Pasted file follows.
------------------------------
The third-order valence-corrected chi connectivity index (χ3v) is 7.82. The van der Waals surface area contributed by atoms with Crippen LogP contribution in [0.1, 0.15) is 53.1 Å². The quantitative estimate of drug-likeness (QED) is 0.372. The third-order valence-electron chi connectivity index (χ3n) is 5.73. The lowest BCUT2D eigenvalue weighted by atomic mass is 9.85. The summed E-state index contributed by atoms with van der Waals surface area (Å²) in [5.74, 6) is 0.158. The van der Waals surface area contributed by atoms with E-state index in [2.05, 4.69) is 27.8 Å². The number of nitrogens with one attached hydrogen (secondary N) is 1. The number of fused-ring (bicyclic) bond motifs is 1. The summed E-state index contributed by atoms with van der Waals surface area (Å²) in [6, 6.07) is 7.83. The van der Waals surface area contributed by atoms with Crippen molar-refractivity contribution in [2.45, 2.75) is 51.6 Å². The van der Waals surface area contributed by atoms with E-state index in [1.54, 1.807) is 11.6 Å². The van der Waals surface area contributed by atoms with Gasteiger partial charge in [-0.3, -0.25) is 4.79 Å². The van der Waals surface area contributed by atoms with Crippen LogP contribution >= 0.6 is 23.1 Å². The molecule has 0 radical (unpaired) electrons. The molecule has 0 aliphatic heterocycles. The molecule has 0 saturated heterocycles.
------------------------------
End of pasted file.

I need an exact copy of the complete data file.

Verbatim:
The third-order valence-corrected chi connectivity index (χ3v) is 7.82. The van der Waals surface area contributed by atoms with Crippen LogP contribution in [0.1, 0.15) is 53.1 Å². The quantitative estimate of drug-likeness (QED) is 0.372. The third-order valence-electron chi connectivity index (χ3n) is 5.73. The lowest BCUT2D eigenvalue weighted by atomic mass is 9.85. The summed E-state index contributed by atoms with van der Waals surface area (Å²) in [5.74, 6) is 0.158. The van der Waals surface area contributed by atoms with E-state index in [2.05, 4.69) is 27.8 Å². The number of nitrogens with one attached hydrogen (secondary N) is 1. The number of fused-ring (bicyclic) bond motifs is 1. The summed E-state index contributed by atoms with van der Waals surface area (Å²) in [6, 6.07) is 7.83. The van der Waals surface area contributed by atoms with Crippen molar-refractivity contribution in [2.45, 2.75) is 51.6 Å². The van der Waals surface area contributed by atoms with E-state index in [1.54, 1.807) is 11.6 Å². The van der Waals surface area contributed by atoms with Gasteiger partial charge in [-0.3, -0.25) is 4.79 Å². The van der Waals surface area contributed by atoms with Crippen LogP contribution >= 0.6 is 23.1 Å². The molecule has 0 radical (unpaired) electrons. The molecule has 0 aliphatic heterocycles. The molecule has 0 saturated heterocycles.